Businesses will get an opportunity to share their concerns about the Commission on Human Rights and Opportunities' employment discrimination claim process at a public hearing later this month.

Many Connecticut employers are frustrated by the commission's lengthy process, which often forces the settlement of even merit-less claims of discrimination in order to avoid the expense of legal costs.

CHRO case settlements
CHRO case settlements rose sharply over the last 15 years, while dismissals fell from 44% of cases to just 1%.

CHRO's case closure data validates the business community's concerns.

The commission has seen no uptick in discrimination claims since the year 2000, a year in which the agency was able to dismiss 44% of claims at the onset of the process for their failure to find reasonable cause.

Since that time, this number has trended downward, with only 1% of claims dismissed in 2015.

A key element in this trend is the agency's decision, without legislative or executive branch approval, to ignore its own case dismissal standards.

Further, the claim process was modified in 2011 to require a mandatory mediation of discrimination claims.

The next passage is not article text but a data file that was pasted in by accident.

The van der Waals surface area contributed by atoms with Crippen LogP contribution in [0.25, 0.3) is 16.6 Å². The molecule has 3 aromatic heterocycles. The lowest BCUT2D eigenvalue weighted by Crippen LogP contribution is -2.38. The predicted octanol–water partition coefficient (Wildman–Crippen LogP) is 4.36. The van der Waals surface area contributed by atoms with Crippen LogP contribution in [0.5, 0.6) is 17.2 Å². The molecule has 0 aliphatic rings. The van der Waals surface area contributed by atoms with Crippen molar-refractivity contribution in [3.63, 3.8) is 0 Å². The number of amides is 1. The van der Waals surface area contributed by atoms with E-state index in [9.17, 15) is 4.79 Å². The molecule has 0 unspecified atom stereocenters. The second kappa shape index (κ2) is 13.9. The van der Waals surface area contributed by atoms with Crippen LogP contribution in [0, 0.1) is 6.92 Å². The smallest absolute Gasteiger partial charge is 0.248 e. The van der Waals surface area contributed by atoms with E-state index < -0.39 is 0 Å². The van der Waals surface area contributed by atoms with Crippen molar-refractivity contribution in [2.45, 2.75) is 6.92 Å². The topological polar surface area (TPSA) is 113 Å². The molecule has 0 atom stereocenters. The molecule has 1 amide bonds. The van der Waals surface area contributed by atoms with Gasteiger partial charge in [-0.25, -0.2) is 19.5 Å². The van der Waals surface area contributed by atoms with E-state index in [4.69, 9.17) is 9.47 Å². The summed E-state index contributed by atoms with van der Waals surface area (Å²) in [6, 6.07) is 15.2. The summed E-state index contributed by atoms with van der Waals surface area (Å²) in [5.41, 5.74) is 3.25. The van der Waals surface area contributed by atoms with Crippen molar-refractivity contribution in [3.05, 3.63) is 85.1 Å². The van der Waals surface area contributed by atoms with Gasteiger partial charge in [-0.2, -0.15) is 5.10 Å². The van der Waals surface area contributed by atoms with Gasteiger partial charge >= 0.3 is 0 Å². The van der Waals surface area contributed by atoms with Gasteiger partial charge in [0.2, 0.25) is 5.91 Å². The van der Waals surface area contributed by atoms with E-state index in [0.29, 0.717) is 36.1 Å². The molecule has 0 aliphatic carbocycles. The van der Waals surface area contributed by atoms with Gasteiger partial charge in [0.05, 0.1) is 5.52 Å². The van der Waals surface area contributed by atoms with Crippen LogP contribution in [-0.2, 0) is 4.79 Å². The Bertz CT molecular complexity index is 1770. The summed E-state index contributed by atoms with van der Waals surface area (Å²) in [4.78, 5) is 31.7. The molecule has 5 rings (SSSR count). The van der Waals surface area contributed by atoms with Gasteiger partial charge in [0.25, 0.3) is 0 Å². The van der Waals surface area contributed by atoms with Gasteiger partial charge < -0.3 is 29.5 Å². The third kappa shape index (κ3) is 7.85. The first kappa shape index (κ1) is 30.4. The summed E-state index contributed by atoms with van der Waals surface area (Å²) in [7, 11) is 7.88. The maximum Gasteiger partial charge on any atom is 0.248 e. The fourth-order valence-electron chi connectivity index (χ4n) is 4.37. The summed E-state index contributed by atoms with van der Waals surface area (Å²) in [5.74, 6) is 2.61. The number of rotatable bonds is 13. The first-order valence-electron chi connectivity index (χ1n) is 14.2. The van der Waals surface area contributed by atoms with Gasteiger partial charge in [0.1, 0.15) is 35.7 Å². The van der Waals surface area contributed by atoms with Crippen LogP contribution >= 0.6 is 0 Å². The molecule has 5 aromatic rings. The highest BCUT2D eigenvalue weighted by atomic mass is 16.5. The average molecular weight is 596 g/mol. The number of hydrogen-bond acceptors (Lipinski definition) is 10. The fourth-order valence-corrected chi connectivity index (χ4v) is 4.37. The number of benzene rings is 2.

This mediation quickly results in additional legal expense--particularly for businesses that have no intention of settling because they believe there was no basis for a claim.

This unfortunate change in emphasis is on display each month at CHRO's monthly commission meetings.

Staffers report the number of cases settled rather than resolved, and then report the dollar amounts generated by the settlements.

Simply put, if the metrics an agency uses to measure themselves are based on case settlements rather than achieving just outcomes, then businesses should continue to expect to open their wallets for each claim regardless of a claim's validity.

If the metrics an agency uses are based on settlements rather than just outcomes, then businesses should continue to expect to open their wallets.
The business community points to the process used by the federal Equal Employment Opportunity Commission as a successful model that could be utilized in Connecticut.

Many CBIA members prefer the EEOC's investigation and mediation process as it results in quicker and fairer dispositions of cases.

The public hearing is scheduled for 10 am September 21 at the Legislative Office Building in Hartford.

The Program Review and Investigations Committee—the legislature's nonpartisan program oversight body—is conducting the study and hearing.

Members of the public are encourage to speak about their experiences with CHRO or to submit written testimony. Testimony can be submitted through email to

For more information, contact CBIA’s Eric Gjede (860.244.1931) | @egjede